For a long time, like everyone else, Youngson just accepted that her soccer shoes never seemed to fit quite right. Then, after organizing a charity game on Mount Kilimanjaro in 2017, she realized that she was not alone. Even the professional players on the trip had the same complaint. She saw an opportunity — both a business one and a moral one — to put it right.

Since then, the company she founded, Ida Sports, has conducted extensive research to produce the first custom-made women’s soccer cleats. They found that women tended to have narrower heels, wider toe areas and higher arches. (They are also more likely to change than men’s are, particularly during and after pregnancy.) That means they “interact differently with the ground,” something that Ida Sports has tried to remedy by redesigning the sole of the shoes she makes.

There is also enough evidence to suggest that the shape and structure of women’s feet may make them more susceptible to injuries, both chronic and acute, including A.C.L. tears. Youngson does not claim to have a silver bullet for the knee injury epidemic, nor does she believe that wearing better-fitting shoes will end the problem on its own.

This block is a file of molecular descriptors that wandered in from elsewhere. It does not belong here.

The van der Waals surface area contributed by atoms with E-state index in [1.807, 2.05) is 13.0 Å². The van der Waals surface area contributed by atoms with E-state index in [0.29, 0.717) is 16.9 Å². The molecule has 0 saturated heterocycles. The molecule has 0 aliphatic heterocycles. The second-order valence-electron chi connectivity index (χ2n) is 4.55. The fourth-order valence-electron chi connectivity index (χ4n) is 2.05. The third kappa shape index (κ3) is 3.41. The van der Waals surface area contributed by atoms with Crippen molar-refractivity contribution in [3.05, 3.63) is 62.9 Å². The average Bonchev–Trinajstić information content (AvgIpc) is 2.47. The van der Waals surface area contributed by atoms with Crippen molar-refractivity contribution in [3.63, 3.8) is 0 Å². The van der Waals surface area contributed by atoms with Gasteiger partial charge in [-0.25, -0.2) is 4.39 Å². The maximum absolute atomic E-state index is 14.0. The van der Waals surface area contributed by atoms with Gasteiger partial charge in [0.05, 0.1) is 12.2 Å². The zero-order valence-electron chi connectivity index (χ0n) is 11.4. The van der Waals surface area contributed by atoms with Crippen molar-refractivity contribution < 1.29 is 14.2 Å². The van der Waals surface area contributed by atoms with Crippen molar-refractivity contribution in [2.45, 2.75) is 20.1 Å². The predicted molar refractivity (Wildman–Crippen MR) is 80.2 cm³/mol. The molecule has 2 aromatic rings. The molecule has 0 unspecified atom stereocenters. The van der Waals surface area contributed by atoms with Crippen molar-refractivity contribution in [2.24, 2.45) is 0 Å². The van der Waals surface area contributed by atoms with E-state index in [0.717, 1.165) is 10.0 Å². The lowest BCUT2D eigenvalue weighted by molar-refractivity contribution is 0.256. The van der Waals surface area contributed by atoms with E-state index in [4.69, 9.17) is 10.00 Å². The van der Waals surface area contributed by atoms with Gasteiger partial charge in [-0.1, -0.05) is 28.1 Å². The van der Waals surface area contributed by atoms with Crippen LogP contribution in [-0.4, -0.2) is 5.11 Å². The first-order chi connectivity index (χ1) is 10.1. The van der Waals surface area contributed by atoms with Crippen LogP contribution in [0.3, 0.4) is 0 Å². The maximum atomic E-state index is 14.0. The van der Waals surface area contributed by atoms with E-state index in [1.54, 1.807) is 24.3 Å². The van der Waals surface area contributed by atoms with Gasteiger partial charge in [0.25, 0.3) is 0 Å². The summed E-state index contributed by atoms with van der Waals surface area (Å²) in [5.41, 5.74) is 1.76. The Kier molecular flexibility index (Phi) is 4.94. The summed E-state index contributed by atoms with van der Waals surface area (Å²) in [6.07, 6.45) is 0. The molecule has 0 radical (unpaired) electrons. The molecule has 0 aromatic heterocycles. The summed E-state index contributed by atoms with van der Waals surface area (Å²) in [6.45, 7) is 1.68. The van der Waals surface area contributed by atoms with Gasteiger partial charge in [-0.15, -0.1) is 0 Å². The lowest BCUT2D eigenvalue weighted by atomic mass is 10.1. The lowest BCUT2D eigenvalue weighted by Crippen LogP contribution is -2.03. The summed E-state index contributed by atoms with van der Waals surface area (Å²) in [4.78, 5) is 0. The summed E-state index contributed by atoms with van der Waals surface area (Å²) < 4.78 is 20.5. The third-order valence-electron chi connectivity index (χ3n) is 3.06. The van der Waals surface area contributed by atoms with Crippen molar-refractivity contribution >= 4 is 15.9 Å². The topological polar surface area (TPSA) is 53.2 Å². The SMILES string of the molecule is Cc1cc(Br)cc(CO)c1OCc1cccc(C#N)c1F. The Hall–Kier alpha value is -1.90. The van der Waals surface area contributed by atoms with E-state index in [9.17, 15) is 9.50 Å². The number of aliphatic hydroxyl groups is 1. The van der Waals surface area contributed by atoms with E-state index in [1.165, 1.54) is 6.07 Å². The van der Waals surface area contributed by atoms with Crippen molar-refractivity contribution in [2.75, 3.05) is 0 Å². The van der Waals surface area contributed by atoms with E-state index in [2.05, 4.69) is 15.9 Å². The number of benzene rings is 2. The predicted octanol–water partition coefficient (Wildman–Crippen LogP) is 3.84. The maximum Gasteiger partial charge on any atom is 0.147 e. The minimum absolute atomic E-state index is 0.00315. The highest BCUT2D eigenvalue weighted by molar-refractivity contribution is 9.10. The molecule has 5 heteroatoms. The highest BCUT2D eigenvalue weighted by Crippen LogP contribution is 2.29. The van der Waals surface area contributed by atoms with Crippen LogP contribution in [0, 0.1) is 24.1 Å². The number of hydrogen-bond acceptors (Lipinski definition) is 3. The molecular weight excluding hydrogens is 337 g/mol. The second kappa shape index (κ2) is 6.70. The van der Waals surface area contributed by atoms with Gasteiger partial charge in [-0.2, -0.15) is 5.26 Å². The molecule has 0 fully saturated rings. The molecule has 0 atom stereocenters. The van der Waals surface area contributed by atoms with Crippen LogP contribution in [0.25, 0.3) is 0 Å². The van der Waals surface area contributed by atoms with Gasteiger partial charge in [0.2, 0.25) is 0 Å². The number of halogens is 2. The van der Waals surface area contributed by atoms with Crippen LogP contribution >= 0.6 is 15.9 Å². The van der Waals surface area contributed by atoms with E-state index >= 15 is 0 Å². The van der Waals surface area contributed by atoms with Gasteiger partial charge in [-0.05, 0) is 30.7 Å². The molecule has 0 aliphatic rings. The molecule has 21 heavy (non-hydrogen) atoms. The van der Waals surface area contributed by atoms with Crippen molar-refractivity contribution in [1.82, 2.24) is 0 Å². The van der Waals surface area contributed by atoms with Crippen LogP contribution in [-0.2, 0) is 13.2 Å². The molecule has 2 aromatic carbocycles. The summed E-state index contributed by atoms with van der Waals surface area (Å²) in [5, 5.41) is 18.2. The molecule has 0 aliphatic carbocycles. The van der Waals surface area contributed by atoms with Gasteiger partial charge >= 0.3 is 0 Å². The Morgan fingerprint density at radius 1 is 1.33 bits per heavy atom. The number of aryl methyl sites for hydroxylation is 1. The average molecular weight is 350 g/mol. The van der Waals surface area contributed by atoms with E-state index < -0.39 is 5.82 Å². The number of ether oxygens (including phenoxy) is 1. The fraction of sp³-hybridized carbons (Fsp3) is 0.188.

“But there is definitely an opportunity for further research,” she said. “People are doing great work studying hormones and behavior and other things. We know boots and surfaces. There are definitely recommendations that we would make. The issue is, how do we keep more players on the pitch? Even if it is for a 1 percent gain, it is worth it.”

Like Rapinoe, the former England international Claire Rafferty endured three A.C.L. injuries in her career. As with Rapinoe, her reaction changed over time. After her first, in her left knee, she felt “invincible,” as if she had gotten her bad luck out of the way early. She was only 16. It would, she assumed, be smooth sailing from there.